// e.g. "image_12345.png"
$filename = $distributionDTO->getFilename();
$firstUnderscore = strpos($filename, '_');
$sU = strpos($filename, '.', $firstUnderscore + 1);
$id = (int)substr($filename, $firstUnderscore + 1, $sU - $firstUnderscore - 1);

$image = $this->repository->getImageById($id);
// .e.g. "video_12345_q8c.mp4"
$filename = $distributionDTO->getFilename();
$firstUnderscore = strpos($filename, '_');
$secondUnderscore = strpos($filename, '_', $firstUnderscore + 1);
$id = (int)substr($filename, $firstUnderscore + 1, $secondUnderscore - $firstUnderscore - 1);

$video = $this->repository->getVideoById($id);

The filenames mentioned in the [](<>) are very simple! The regular expressions shouldn’t be too complicated…

With this regular expression, I decided to add a new class FilenameDataExtractor which sole purpose is to extract parameters from a string by applying a given regular expression:


namespace App\\Distribution;

use App\\Exception\\FilenameParseException;

class FilenameDataExtractor
    public static function getIdFromFilename(string $filename, string $regex): int
        $matches = [];
        preg_match($regex, $filename, $matches);

        if (!isset($matches['id'])) {
            throw new FilenameParseException("Could not extract id from {$filename} with {$regex}");

        return (int)$matches['id'];

    public static function getParametersFromRegex(array $parameters, string $filename, string $regex): array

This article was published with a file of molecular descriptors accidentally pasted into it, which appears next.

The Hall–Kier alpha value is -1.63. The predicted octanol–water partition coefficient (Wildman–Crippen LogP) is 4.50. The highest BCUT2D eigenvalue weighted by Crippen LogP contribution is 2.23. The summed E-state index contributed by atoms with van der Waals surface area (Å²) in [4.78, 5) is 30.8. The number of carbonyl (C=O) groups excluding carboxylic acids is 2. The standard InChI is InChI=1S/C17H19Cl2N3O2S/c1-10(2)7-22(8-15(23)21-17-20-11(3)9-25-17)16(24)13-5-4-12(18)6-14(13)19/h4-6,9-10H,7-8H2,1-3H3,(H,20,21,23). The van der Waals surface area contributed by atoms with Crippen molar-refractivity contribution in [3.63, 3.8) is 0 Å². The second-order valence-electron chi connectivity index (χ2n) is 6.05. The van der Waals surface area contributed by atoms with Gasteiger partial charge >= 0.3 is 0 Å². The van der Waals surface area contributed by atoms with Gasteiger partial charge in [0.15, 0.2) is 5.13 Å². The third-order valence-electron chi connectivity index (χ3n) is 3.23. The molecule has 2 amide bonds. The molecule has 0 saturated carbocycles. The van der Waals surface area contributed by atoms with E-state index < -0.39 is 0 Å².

$matches = [];
        preg_match($regex, $filename, $matches);

        $result = [];
        foreach ($parameters as $parameter) {
            if (!isset($matches[$parameter])) {
                throw new \\InvalidArgumentException("Unable to extract {$parameter} from filename: {$filename}");

            $result[] = $matches[$parameter];

        return $result;

I’ve added two methods. One for only getting the id, one for getting a set of parameters as an array. With these methods, the code from above can be simplified to this:

const REGEX_VIDEO_FILENAME = '/video_(?P<id>\\d+)_(?P<quality>(?i)q4a|q6a|q8c|qxa|qxb).(?P<extension>(?i)mp4|webm)/';
const REGEX_IMAGE_FILENAME = '/image_(?P<id>\\d+)\\.(?P<extension>(?i)gif|png|jpg|jpeg)/';
$id = FilenameDataExtractor::getIdFromFilename(

$video = $this->repository->getVideoById($id);
$id = FilenameDataExtractor::getIdFromFilename(

$image = $this->repository->getImageById($id);


That looks a lot more readable now, doesn’t it? Additionally, you can add unit tests solely for testing if the parameters are parsed properly from your regex. By doing this, we were able to move the extraction-logic out of the distribution strategies and even made the code more reusable!

Regular expressions are a great tool and if you don’t have a lot of experience with it yet or tried to avoid it in the past, I hope this post gave you one more reason to have another look into the topic. I can promise you, it will help you a lot!

Happy regex-ing everyone! 🙂

Moritz Wachter

Author Moritz Wachter